Christian Radich and Sørlandet in Ireland
Tall Ships Race - July 2011
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The 70mm Newsletter
|Written by: Brian
Guckian, Dublin, Ireland||Date:
Christian Radich in Waterford, Ireland. Image by Brian Guckian|
Waterford is a small city in the south-east of Ireland and was founded
by Viking settlers in 914AD. It has a long maritime history and remains an
important port to this day.
On July 1st 2011, your correspondent embarked on a pleasant train journey
from Dublin and arrived mid-morning amid huge crowds and carnival scenes. In
fact the train was held outside the station for a while to allow additional
trains ahead to disgorge their passengers.
Main roads into the city had been closed to traffic and the city centre was
thronged with visitors enjoying the various festivities laid on as part of
this stage of the 2011 Tall Ships Race.
The ample quayside facilities in Waterford allow ships to berth right up to
the bridge connecting the north and south sides of the city, so this gave
easy access to the magnificent ships on display.
I had never seen the famous star of
the Christian Radich, close up before (though the Cinemiracle process
arguably almost achieves that!), and was suitably in awe. There is something
magical and romantic about such graceful, beautifully-wrought vessels.
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ship Sørlandet in Waterford, Ireland. Image by Brian Guckian|
It was hard to believe the Christian Radich is just short of 75 years old,
so well is it maintained and looked after. People were making the most of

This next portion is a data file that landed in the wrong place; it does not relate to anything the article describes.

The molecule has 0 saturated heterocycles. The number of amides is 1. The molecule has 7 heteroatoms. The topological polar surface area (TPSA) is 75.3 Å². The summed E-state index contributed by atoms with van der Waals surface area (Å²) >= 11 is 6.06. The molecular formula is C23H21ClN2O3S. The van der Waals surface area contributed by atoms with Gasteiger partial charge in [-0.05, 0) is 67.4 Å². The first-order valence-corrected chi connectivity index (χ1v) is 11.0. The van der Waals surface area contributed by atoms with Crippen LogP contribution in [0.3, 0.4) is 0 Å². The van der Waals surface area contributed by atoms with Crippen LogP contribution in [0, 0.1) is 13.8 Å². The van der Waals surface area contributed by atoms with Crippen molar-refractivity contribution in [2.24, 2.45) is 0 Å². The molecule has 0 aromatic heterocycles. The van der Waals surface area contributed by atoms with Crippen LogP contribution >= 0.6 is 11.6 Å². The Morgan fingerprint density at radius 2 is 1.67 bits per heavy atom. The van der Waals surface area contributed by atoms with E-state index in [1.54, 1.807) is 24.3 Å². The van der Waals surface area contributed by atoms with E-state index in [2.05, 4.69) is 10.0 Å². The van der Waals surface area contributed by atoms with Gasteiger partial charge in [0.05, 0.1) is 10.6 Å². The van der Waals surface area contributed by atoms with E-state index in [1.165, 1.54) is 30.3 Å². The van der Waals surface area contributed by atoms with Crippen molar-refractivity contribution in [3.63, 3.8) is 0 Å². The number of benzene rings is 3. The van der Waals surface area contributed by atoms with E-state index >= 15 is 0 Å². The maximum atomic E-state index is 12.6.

the opportunity to tour this and other ships.
A little further along, the equally-impressive Sørlandet was also moored,
with a similar colourful display of pennants on its intricate rigging. One
would never know it was ten years older again than the Christian Radich! The
Sørlandet also featured centre stage on the cover of one of the main local
newpapers published that week.
These vessels, like the race itself, are captivating and appealing symbols
of tolerance, teaching and understanding.
The Tall Ships festival lasted four days and was a very big draw for
families across the region and beyond. There were dozens of stalls selling
locally-produced food and drink, music, performances and many activities
organised for both young and old alike.
It was a pity that the weather was poor on the day I visited, although it
did improve in the evening. A special late train had been organised for
those returning to Dublin, which gave more time for daytrippers.
*The spectacular film is soon to be available on DVD and Blu-Ray
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